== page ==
More than half of teachers in England have considered quitting

Teachers in England are under significantly more stress than their counterparts around the world – Tom Bedworth asks “do we take them for granted?

In 2018, 38 percent of teachers in England experienced “a lot” of stress – whereas the average for teachers around the world experiencing the same levels of stress was at 18 percent in the same year.

That’s according to the Organisation for Economic Co-operation and Development.

The same dataset says that teachers who experience a lot of stress are more likely to leave education within the next five years.

Not only that, but in the same year, fewer than 30 percent of teachers said they felt valued in society.

Amongst the rest of the figures was the statistic that indicated the more experienced a teacher is, the less valued by society they are likely to feel.

So in a country that prides itself on the supposed equality of opportunity in education, do we really take our teachers for granted?

The National Education Union certainly thinks so.

The NEU has been campaigning for the government to reform its education watchdog, Ofsted, for months now – citing unreasonable workloads and mounting pressures on teachers as the main cause for “appalling” teacher retention rates.

But what do the teachers think?

Sarah Wharton has been a primary school teacher for more than 20 years, and she became ill from the pressure and stress that her job caused for her.

She said: “It got to the point where I was coming downstairs at four in the morning to mark books before anybody got up.

Sarah added: “I made myself ill. I was signed off for nine months – after which I decided that I was spending too much time on everyone else’s kids, and not enough time on my own.”

The data released by the OECD also says that more than half of teachers in England (52 percent) have wondered if another career would have been better for them.

This makes teaching just one of six professions recorded by the OECD where more than half of workers in that sector have considered leaving.

[Credit: Tom Bedworth]

Sarah continued, saying that the education setbacks caused by the Covid-19 pandemic were unprecedented.

She said: “Speech and language is a massive issue. Children are coming to us either unable to speak, or have selective mutism.”

These developmental problems have not gone unnoticed by the government – that’s why the Education Secretary, Nadhim Zahawi, unveiled plans in March to introduce a mandatory length of hours for children to be in school.

But the plans to combat the educational setbacks of the pandemic have not come without criticism.

The NEU argues that teachers are already stretched to their limits, and the joint-general secretary of the union, Kevin Courtney, asked the government exactly what teachers are expected to do with an extra 10-15 minutes of teaching every day that would make up for two years in and out of lockdowns.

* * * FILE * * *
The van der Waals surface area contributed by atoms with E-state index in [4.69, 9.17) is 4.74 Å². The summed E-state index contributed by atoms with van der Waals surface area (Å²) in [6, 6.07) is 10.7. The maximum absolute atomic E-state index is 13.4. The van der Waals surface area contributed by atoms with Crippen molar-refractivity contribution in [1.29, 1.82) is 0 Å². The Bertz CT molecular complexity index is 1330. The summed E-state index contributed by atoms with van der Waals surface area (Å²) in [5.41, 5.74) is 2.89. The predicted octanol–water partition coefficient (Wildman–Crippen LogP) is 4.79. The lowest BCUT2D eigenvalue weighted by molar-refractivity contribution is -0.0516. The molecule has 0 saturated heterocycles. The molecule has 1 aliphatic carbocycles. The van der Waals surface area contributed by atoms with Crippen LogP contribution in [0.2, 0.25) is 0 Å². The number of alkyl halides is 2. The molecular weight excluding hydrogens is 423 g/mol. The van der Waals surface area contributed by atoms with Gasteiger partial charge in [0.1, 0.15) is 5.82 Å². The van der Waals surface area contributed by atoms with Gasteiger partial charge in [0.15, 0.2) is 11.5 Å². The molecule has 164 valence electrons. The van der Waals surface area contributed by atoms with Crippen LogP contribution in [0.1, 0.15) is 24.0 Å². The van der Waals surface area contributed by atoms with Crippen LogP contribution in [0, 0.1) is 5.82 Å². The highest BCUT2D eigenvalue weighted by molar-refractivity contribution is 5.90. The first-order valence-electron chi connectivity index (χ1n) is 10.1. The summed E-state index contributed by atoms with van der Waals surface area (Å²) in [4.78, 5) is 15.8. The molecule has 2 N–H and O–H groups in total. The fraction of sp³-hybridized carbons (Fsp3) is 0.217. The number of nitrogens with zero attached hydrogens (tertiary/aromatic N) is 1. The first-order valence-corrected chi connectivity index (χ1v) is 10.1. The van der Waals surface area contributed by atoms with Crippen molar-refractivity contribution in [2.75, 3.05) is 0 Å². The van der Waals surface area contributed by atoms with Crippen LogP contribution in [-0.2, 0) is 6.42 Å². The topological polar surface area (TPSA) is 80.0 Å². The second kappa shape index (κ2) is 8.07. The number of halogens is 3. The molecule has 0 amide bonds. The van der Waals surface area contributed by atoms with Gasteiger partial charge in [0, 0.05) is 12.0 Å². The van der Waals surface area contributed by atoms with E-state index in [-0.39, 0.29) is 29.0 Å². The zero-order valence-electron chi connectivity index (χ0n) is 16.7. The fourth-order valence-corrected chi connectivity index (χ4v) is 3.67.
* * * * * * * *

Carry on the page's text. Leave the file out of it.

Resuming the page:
Sarah added: “Some of the things we have to teach now are things that parents should be teaching – things like teeth brushing.

“Yes, healthy eating. Yes, healthy lifestyles, being active… But there are some things where parents need to take some responsibility.”

Sarah Wharton says that teachers shouldn’t be expected to teach children things that parents should be teaching them – like how to brush their teeth. [Credit: St. Peter’s]

Amy Fray has been teaching in a secondary school for less than three years, and she said that teachers have to draw the line between professional and personal life.

She said: “I’m quite strict with myself, I’d rather stay in school than take work home with me – I’d rather stay in until after six o’clock and get it all done.”

Amy’s mother is a primary school headteacher, which Amy says led to her having no delusions about the job: “I’m lucky to have a strong role model, so I didn’t come into this with my eyes shut.

“I knew about the hours, and the work/life balance.”

The NEU says that teachers already face mounting pressure, that’s before taking into account the effects of the pandemic. [Credit: Tom Bedworth]

When asked what was one thing that she wished non-teachers knew about life as a teacher, Amy Fray said: “We have to be human as well.

“Comments from your students can make your day, or break your day – my door is always open, and we do care about these individuals, it’s something people forget that we do, and it can be emotional.”

In response to the same question, Sarah Wharton said: “Everyone just assumes that it’s nine to three.

She added: “They don’t see the bit afterwards, where once the kids have gone home, you can flop in the staff room, you get another caffeine fix and a biscuit. Because you’ve got another two hours, and you’ve got to keep going, even though all kinds of things might have happened that day.”

Speaking to The Guardian, the Department for Education said: “We recognise the pressure that staff in schools and colleges have been under and are enormously grateful to them for their efforts, resilience, and service now and throughout the Covid-19 pandemic.

“Teaching remains an attractive and fulfilling profession. The number of teachers in our schools remains high, with more than 461,000 teachers working in schools across the country – 20,000 more than in 2010.”